Entrepreneurship is an attractive possibility for so many of us. But it’s not without its challenges.

While having your own time and being the ultimate boss sounds appealing, this role is often burdened with stresses and hardships that you wouldn’t have to face in everyday professional life.

Besides the constant need to make high-stakes decisions, you’re also under the pressure of securing financing for your company’s growth and stability.

If you want to be an effective entrepreneur, you need to know what financial options are available to you. This can help you grow your business optimally without risking bankruptcy.

From equity to strategic loans, there are many ways to alleviate some of the inherent stresses of entrepreneurship. Here are seven effective financial options you can consider as you navigate this journey.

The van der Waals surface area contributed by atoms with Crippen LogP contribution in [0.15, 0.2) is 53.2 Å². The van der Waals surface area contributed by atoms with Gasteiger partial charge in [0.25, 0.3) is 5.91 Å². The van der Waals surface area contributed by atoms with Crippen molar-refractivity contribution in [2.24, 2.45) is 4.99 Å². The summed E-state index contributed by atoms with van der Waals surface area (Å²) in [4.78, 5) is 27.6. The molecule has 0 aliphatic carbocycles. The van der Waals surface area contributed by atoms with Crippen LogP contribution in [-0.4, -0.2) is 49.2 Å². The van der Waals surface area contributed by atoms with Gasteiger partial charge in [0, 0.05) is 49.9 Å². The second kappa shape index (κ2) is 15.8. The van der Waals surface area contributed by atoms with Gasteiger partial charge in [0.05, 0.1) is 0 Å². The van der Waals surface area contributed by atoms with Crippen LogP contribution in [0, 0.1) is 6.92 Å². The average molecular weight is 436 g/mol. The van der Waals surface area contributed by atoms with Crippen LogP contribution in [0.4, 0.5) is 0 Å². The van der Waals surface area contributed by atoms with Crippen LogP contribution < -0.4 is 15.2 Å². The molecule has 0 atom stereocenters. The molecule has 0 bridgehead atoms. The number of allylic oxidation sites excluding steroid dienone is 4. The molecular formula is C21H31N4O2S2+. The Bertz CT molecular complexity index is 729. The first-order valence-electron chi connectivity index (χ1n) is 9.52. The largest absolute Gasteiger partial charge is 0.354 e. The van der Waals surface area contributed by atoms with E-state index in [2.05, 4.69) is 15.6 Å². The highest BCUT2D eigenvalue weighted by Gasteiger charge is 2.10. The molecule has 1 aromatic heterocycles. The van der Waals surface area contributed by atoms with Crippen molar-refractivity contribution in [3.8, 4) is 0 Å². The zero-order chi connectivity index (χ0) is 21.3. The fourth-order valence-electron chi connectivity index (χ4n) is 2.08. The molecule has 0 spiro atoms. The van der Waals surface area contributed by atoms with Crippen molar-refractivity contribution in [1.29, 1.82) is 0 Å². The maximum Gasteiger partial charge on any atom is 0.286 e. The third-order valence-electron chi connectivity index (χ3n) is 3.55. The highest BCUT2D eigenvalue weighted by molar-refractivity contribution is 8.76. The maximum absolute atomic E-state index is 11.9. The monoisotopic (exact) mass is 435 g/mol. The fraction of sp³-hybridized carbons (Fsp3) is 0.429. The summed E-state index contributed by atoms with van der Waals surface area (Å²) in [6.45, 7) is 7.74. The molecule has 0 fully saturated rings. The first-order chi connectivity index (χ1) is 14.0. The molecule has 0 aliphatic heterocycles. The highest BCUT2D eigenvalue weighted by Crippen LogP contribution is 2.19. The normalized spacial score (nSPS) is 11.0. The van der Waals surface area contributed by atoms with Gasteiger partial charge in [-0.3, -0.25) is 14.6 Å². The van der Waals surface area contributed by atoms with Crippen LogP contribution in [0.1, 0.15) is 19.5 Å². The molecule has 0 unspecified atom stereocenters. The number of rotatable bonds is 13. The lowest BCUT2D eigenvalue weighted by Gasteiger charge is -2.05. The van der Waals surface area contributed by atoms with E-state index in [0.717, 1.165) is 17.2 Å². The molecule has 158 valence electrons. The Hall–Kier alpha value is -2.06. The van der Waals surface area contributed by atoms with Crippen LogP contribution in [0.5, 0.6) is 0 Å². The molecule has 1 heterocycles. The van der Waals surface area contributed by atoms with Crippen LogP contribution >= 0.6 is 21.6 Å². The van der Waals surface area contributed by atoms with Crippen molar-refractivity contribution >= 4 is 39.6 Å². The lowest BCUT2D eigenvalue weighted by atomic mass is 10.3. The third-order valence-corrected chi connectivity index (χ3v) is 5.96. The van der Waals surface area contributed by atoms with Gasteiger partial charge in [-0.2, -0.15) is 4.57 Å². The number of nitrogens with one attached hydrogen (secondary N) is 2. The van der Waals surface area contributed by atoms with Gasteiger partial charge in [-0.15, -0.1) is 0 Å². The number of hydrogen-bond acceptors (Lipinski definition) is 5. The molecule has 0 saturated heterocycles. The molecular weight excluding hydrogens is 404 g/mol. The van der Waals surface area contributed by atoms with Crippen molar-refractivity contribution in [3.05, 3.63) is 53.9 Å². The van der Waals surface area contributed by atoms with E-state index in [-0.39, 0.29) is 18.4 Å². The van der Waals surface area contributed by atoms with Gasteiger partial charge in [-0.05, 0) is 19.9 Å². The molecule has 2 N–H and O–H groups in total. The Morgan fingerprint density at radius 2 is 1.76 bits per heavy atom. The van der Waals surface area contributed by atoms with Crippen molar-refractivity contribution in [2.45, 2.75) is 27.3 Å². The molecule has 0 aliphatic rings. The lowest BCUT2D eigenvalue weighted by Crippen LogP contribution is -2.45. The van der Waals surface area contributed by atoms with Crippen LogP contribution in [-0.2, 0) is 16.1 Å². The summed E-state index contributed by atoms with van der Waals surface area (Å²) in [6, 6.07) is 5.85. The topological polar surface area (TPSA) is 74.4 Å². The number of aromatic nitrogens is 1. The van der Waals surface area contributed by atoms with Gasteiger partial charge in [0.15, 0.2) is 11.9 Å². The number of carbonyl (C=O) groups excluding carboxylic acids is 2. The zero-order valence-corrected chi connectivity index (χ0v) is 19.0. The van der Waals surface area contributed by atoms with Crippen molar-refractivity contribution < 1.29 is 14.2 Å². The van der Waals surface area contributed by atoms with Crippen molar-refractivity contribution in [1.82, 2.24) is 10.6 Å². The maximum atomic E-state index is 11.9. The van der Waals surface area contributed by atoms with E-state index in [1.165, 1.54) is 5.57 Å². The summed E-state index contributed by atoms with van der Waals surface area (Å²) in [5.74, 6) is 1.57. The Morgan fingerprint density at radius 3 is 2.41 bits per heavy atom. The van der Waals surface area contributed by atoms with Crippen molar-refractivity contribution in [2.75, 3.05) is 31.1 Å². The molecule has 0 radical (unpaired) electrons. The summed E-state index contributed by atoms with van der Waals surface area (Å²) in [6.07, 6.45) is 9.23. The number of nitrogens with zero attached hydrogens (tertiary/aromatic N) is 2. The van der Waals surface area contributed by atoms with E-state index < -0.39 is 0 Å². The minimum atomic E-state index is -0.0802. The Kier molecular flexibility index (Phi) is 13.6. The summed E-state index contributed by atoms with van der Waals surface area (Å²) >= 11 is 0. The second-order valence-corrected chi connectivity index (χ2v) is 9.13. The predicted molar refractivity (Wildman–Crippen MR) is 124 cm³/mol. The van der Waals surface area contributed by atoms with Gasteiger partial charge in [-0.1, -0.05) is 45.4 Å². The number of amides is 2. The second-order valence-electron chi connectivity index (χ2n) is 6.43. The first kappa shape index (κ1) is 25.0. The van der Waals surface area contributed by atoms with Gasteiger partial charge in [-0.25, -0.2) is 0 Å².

1. Crowdfunding

One of the most telling signs that your business idea is sound is getting public approval from your target demographic.

And what better way to prove your product to the world than by getting financially incentivized votes of confidence from a crowdfunding platform?

Crowdfunding is a term that refers to a company attempting to raise enough capital from a large number of people. The causes can vary, from getting enough money to pay off a relative’s hospital bill to trying to obtain enough capital for a business venture.

If you resonate more with the latter example, crowdfunding is an easy way to do two great things at once during your business’s early stage: validate your idea while also gathering capital to execute and scale your business.

In either case, supporters can donate as much as they’re willing to give to support their cause. This can be as low as a dollar to as high as five to six figures. The company usually gives higher payers additional benefits, which is often dictated by the donation value bracket.